Glaucoma is a silent vision killer. As glaucoma progresses, peripheral vision slowly deteriorates with no symptoms or pain. This is why it is so important to follow through on regular scheduled eye examinations.
There are two broad categories of glaucoma, open-angle glaucoma and angle-closure glaucoma. Both forms demonstrate vision loss due to optic nerve damage. The optic nerve is the structure that allows the visual signal to be transferred from the retina to the brain where the brain can interpret the information as sight and vision.
A special fluid called aqueous humor continually circulates through the anterior portion of the eye. This fluid is constantly being produced and eliminated at a constant rate. If the fluid is produced faster than it is eliminated, or the fluid is delayed in being eliminated, the intra-ocular pressure inside the eye (IOP) will increase. Just because the IOP is higher, however, doesn’t mean that a person has glaucoma or that glaucoma will develop. The “air-puff” test is one way to measure IOP, a high reading is a risk factor for developing glaucoma, but it is just one of the many risk factors considered.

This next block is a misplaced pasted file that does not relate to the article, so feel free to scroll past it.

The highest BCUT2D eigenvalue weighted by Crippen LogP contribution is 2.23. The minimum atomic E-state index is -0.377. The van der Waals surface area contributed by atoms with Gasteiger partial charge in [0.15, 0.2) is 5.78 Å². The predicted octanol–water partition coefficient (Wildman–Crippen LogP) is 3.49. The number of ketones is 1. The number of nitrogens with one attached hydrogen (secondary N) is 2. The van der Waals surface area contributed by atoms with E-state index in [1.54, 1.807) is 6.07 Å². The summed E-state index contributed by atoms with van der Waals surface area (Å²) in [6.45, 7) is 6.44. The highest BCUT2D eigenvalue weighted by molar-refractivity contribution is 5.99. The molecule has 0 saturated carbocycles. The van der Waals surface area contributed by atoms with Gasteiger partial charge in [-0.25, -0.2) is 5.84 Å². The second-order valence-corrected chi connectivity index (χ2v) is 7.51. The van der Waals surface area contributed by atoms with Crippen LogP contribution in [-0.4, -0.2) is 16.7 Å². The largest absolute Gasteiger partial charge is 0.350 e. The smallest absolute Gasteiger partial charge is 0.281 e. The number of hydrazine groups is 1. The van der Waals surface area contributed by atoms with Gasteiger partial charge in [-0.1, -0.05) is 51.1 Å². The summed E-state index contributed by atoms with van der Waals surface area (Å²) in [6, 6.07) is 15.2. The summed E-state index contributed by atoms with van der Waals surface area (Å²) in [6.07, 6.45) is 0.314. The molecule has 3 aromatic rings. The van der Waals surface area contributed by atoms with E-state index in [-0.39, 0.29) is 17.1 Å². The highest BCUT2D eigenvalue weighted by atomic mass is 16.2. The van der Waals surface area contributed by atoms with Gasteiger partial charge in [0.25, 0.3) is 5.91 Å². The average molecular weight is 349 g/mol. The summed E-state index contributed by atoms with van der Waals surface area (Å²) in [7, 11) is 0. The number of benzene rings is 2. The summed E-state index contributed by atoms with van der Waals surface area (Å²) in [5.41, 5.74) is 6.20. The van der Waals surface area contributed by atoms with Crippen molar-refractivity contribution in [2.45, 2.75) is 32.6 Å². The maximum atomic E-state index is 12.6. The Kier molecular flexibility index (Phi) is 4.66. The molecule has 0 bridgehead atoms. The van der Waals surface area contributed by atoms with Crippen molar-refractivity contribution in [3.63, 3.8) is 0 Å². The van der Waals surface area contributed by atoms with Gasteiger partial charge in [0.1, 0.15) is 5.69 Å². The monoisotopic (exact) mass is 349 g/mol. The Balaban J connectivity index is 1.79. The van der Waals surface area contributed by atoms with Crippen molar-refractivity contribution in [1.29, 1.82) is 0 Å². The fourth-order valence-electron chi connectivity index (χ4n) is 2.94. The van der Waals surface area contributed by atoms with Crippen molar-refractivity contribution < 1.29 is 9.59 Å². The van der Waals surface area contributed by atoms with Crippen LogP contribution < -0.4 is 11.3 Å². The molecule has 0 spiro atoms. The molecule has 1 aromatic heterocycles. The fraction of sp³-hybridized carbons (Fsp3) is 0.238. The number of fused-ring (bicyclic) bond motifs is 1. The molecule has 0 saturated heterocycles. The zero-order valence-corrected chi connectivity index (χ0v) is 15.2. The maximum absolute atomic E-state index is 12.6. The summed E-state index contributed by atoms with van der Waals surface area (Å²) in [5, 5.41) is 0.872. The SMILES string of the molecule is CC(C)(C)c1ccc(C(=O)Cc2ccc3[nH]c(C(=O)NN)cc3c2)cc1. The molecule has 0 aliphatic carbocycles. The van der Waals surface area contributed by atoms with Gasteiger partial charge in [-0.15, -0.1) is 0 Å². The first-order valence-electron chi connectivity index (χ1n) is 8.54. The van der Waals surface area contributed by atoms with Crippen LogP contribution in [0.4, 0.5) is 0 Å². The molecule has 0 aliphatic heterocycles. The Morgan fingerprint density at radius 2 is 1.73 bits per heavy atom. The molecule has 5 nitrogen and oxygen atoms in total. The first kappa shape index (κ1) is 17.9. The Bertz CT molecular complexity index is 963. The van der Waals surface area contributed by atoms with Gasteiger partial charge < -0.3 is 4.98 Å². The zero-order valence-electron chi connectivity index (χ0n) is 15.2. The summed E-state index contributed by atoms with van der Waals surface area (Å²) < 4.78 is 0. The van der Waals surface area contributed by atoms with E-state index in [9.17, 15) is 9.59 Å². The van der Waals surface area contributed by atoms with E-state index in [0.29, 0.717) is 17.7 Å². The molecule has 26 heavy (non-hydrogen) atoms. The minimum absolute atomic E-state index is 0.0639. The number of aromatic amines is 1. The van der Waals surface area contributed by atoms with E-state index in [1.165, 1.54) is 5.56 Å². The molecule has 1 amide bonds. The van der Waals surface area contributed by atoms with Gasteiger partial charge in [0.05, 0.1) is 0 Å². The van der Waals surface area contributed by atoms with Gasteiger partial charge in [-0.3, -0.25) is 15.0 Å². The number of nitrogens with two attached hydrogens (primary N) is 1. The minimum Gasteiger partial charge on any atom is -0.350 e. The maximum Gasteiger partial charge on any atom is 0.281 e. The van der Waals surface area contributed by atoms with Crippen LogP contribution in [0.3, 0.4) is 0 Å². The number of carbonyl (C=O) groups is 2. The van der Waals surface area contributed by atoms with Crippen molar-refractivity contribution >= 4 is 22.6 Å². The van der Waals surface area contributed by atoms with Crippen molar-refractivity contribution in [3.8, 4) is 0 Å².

Most glaucoma medications and glaucoma related surgeries are aimed at lowering IOP. The pressure inside the eye is said to be diurnal, meaning that it fluctuates between a high and low point and the key is to keep the “high” value in the lower range of normal.
Generally speaking, meaning there are many variables, visual loss begins in the peripheral vision of one eye. The brain overlaps images from the two eyes in order to appreciate depth perception. Because of this, if vision loss develops in one particular portion of the visual field of one eye, the brain will blend in the vision from the other eye and most often the vision loss will go unnoticed.
Eye care professionals use a visual field test to determine if there is visual field loss due to glaucoma. The test is performed with one eye only at a time, this ensures there is no overlap from the other eye.
Slowing vision loss related to glaucoma can only be accomplished with early detection and appropriate treatment. Maintaining annul eye exams is crucial in order to prevent vision loss related to glaucoma.